Are sex robots the new sex toy, asks John Tynan
“We have been designing your sex robot for many years, making sure that she knows your name, your likes and dislikes, [can] carry on a discussion and express her love to you and be your loving friend. She can talk to listen to you and feel your touch. She can even have an orgasm.”
If you’re the type to desire a sex robot, it’s highly likely that the last bit is more a bonus than top of your requirements.
Roxxxy, from truecompanion.com, is the ninth version of the robot and she is, basically, what was bound to happen to the blow up doll.
The latter might be associated with fetishists and have a sordid aspect, but with the greater acceptance of robots in society, Roxxxy and ilk are set to emerge from the red light district. Cinema and TV, mainstream purveyors of the future, dealt with it in Ex Machina and Channel 4’s Humans , so it’s just a matter of a time.
Dearest Roxxxy comes in three versions: RoxxxySilver (€2,955, talk is limited to sex and she cannot hear); RoxxxyGold (€6,320, she has five personalities, Frigid Farah, Young Yoko, Mature Martha, S&M Susan, and Wild Wendy. She has a ‘circulatory system’ and the body of a “fine arts model”. She is programmed to have a personality like her owner and also “has moods and can be sleepy or conversational or in the mood”. It seems you can share her with your friends, which they claim “is the same as wife or girlfriend swapping without any of the social issues or sexual disease related concerns”.
On a more prosaic note, she “can talk to you about soccer, your stocks in the stock markets, etc”, which is also the same as your wife or girlfriend, but will she know the nuances of the offside rule?
Then there is RoxxxyPillow. Don’t assume you know why she is so-called. Her base price is €900, and her name derives from her portability: She can fit in a pillowcase as she has no arms or legs.
The makers are confident that “having a male or female sex robot at home will become commonplace in the future”. They liken robots as just another sex aid.
But, as we all know, sex has always been divisive, so throw in a robot and sparks fly.
Ana Matronic of Scissors Sisters fame would love a robot in her home… but to do the laundry.
However, the usefulness of sex robots does compute for Matronic, who recently released a book, Robot Takeover: 100 Iconic Robots of Myth, Popular Culture & Real Life.
She believes they can be of benefit to people who have difficulty forming human relationships: “I actually think that robots for sexual gratification for people who may not really be able to properly form human relationships — I think this is a positive thing, if they can improve somebody’s life, why not?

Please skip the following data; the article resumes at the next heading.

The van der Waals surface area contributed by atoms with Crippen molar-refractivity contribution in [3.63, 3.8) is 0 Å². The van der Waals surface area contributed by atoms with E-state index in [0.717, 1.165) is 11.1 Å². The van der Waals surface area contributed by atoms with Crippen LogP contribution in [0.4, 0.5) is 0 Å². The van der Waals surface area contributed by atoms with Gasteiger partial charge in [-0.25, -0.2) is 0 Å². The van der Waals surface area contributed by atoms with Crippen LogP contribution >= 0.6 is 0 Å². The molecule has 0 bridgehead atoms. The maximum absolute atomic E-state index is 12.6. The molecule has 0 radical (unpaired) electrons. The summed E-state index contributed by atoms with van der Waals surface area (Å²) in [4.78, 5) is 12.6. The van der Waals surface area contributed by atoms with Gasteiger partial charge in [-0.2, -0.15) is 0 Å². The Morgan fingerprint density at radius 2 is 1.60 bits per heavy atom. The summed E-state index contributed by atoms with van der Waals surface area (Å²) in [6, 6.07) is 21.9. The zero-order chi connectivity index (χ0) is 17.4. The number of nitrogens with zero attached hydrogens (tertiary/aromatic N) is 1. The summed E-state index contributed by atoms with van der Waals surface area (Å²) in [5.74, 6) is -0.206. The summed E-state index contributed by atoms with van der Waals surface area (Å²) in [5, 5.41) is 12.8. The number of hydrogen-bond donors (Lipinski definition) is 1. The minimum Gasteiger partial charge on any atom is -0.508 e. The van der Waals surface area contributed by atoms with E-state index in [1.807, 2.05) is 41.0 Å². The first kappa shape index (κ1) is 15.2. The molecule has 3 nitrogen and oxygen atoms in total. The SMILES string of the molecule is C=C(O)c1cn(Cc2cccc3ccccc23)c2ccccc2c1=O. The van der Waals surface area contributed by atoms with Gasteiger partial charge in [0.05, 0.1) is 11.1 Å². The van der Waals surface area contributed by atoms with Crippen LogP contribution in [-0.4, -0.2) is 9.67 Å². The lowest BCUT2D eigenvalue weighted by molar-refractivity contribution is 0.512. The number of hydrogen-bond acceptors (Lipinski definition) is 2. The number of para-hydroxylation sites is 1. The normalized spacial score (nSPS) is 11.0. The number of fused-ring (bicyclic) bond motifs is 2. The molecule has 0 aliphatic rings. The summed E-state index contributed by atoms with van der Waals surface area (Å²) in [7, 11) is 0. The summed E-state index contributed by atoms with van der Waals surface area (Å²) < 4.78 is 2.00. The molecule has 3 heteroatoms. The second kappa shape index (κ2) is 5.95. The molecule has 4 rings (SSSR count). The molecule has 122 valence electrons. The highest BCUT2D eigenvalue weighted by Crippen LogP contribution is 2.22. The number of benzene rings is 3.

“I think people crave the touch and something that is externally gratifying. I think that’s where robots can certainly help people and the development of robots could be very suitable for people who need the right person and might not be capable to form a, what we would consider, normal relationship.”
However, the Campaign Against Sex Robots, as the name suggests, is at the other end of the spectrum. The group last month called for a ban on sex robots, believing they will lead to the greater objectification of women and see users display reduced empathy towards women and children.
It also “takes issue with those arguments that propose that sex robots could help reduce sexual exploitation and violence towards prostituted persons, pointing to all the evidence that shows how technology and the sex trade coexist and reinforce each other creating more demand for human bodies.”
Meanwhile, on Oct 13, Malaysia banned a symposium set for November, titled Love and Sex with Robots. The gathering, however, was more academic than a love-in with a bunch of humanoids.
“It’s already an offence in Malaysia to have anal sex, never mind intercourse with robots. Don’t try to be ridiculous,” said Inspector-General of Police Tan Sri Khalid Abu Bakar at a press conference.
Turned on, or turned off, Roxxxy and other high-tech female robots are sure to excite and not necessarily in the way intended.
© Irish Examiner Ltd. All rights reserved